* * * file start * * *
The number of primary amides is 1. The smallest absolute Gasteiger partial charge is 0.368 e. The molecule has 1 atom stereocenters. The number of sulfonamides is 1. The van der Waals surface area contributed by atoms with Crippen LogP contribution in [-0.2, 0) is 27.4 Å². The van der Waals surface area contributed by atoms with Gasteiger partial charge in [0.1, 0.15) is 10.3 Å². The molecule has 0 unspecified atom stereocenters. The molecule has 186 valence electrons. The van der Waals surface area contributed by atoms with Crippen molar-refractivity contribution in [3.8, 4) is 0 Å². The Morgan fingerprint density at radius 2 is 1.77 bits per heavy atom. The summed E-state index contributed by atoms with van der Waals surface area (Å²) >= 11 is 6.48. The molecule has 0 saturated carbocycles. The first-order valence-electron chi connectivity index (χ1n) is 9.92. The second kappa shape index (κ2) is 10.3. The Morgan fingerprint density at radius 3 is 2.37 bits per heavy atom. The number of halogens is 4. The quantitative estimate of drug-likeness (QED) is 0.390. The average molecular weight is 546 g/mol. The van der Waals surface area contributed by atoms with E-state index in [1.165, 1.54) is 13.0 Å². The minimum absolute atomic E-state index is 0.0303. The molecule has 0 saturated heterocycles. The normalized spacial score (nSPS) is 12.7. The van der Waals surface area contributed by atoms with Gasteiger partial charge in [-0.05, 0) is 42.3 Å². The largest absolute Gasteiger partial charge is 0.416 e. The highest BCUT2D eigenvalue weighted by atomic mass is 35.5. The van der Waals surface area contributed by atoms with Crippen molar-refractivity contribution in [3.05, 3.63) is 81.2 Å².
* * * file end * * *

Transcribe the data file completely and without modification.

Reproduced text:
The number of primary amides is 1. The smallest absolute Gasteiger partial charge is 0.368 e. The molecule has 1 atom stereocenters. The number of sulfonamides is 1. The van der Waals surface area contributed by atoms with Crippen LogP contribution in [-0.2, 0) is 27.4 Å². The van der Waals surface area contributed by atoms with Gasteiger partial charge in [0.1, 0.15) is 10.3 Å². The molecule has 0 unspecified atom stereocenters. The molecule has 186 valence electrons. The van der Waals surface area contributed by atoms with Crippen molar-refractivity contribution in [3.8, 4) is 0 Å². The Morgan fingerprint density at radius 2 is 1.77 bits per heavy atom. The summed E-state index contributed by atoms with van der Waals surface area (Å²) >= 11 is 6.48. The molecule has 0 saturated carbocycles. The first-order valence-electron chi connectivity index (χ1n) is 9.92. The second kappa shape index (κ2) is 10.3. The Morgan fingerprint density at radius 3 is 2.37 bits per heavy atom. The number of halogens is 4. The quantitative estimate of drug-likeness (QED) is 0.390. The average molecular weight is 546 g/mol. The van der Waals surface area contributed by atoms with E-state index in [1.165, 1.54) is 13.0 Å². The minimum absolute atomic E-state index is 0.0303. The molecule has 0 saturated heterocycles. The normalized spacial score (nSPS) is 12.7. The van der Waals surface area contributed by atoms with Gasteiger partial charge in [-0.05, 0) is 42.3 Å². The largest absolute Gasteiger partial charge is 0.416 e. The highest BCUT2D eigenvalue weighted by atomic mass is 35.5. The van der Waals surface area contributed by atoms with Crippen molar-refractivity contribution in [3.05, 3.63) is 81.2 Å².